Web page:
“The Gambia as a nation, since the emergence of the coalition government in 2017, they bent on looking back in trying to develop the nation, which has seriously distracted this new government. And since then, we have also set up Special Accountability Mechanism Bills. And now, we also have another bill, the Special Prosecutor’s Office Bill,” Hon. Badjie said. 

Hon. Badjie also argued that the establishment of such commissions is a financial drain during challenging economic times. He advocated for a focus on reconciliation, healing, and reparations for victims, rather than retrospective accountability that could foster internal conflict and impede progress.

“When I saw TRRC, it said to itself, Truth, Reconciliation, Reparation, Commission. So, in that TRRC, where is prosecution found? So, to prosecute means that you want to do another thing, but that is not found in the TRRC. We are talking about reconciliation. How do we reconcile as a nation? That is important for us to look at. How do we repatriate? That is something that we should work on. But since then, we have not worked on those principles,” he said.

He emphasized that no matter the scale of the challenge, national reconciliation remains achievable, advocating forgiveness as the key lesson to be learned.

“Setting up these commissions, I think, is a serious waste of money for our nation, and we are battling with an economic situation. I am against this in totality, and I want it to be known by all. We should know how to reconcile, how to heal, and how to repatriate the victims that we have agreed, like when we passed the reparation bill for victims. Those are things that we can always advocate for, And those are things that the Ministry of Justice should stand by,” Hon. Badjie said.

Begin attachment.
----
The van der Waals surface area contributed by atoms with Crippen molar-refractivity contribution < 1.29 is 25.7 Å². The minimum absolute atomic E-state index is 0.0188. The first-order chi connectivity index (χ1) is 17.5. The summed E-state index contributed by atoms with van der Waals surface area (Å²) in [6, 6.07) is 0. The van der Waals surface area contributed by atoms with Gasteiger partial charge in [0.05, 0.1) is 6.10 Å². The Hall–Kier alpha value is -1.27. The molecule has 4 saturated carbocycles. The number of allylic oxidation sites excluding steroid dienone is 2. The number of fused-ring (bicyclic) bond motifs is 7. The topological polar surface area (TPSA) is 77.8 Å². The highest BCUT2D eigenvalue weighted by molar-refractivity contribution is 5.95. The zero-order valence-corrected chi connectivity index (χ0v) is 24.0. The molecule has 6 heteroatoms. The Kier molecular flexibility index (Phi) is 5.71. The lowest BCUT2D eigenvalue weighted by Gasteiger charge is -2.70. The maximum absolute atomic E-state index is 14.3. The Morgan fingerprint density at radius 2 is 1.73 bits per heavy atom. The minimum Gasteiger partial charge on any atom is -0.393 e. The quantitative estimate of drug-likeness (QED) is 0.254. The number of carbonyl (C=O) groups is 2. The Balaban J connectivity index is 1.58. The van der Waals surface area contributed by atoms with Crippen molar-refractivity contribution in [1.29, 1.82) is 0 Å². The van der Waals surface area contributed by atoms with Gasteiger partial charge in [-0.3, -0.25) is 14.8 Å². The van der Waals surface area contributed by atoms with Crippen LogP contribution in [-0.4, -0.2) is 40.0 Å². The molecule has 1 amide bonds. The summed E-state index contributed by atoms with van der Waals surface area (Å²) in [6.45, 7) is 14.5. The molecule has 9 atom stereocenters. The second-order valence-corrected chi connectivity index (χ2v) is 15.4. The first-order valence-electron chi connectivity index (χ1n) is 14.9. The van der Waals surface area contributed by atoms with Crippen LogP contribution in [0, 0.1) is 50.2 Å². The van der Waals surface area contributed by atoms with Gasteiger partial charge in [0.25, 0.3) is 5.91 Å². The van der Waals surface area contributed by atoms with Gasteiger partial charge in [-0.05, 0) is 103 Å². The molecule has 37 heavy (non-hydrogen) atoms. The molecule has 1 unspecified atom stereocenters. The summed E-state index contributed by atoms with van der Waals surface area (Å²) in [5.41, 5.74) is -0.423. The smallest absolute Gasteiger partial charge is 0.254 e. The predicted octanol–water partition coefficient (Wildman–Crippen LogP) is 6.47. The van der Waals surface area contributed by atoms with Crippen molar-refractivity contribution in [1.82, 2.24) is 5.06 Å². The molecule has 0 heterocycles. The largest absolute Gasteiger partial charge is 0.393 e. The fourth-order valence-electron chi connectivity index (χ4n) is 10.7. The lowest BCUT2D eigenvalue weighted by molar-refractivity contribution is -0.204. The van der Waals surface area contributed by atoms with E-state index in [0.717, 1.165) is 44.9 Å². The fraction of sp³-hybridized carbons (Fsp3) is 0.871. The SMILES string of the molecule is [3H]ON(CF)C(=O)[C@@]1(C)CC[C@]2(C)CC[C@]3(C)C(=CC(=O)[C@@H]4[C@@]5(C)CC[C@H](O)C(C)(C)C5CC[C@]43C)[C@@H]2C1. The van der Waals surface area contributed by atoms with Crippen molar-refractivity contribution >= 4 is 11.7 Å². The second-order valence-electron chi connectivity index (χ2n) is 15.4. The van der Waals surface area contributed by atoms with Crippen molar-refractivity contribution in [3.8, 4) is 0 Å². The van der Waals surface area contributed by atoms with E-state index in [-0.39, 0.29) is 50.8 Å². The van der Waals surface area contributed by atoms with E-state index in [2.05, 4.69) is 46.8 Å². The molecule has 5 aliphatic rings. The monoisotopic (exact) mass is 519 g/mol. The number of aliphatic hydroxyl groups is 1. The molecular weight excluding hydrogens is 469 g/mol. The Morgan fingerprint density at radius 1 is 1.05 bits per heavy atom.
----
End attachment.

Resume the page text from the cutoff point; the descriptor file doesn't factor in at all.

Honorable Badjie criticized the government’s endeavors, asserting its incapacity to accomplish anything substantial. He attributed this to the government’s reliance on retrospection regarding the victims’ plight.

“This money, I will tell you, you cannot have it. The West will never give you anything of benefit. Whatever they are trying, is to inculcate what we call internal conflict among ourselves. And in the process, when we are fighting, they are taking what they want from us. Because our backwardness is their strength as a nation.

“So I am against this in totality, and I want every living being to come to know this. If we bend on setting this commission, mark me: after 2026, from here now until 2026, no development will come to you. Because you cannot be looking backwards and want to see what is in front,” Hon. Badjie said. Hon. Kebba Toumanding Sanneh of Foni Jarrol raised concerns about selective justice, highlighting the ongoing service and promotion of military personnel involved in past serious crimes. He questioned the consistency of the government’s pursuit of justice, suggesting that it should apply equally to all periods and actions deemed criminal.

“We said we needed justice when we said it was selective justice; others would not understand why we said it was selective justice. We are talking about serious crimes that occurred between July 1994 to 2017. I just want to ask this question to the honourable Minister whether sponsoring a coup is a serious crime honourable Minister,  the military that took up arms to overthrow a legitimate government is a serious crime. Because those soldiers are still serving in the military. They are even promoted and given responsibilities. So which serious crime are we now following?” Hon. Sanneh asked.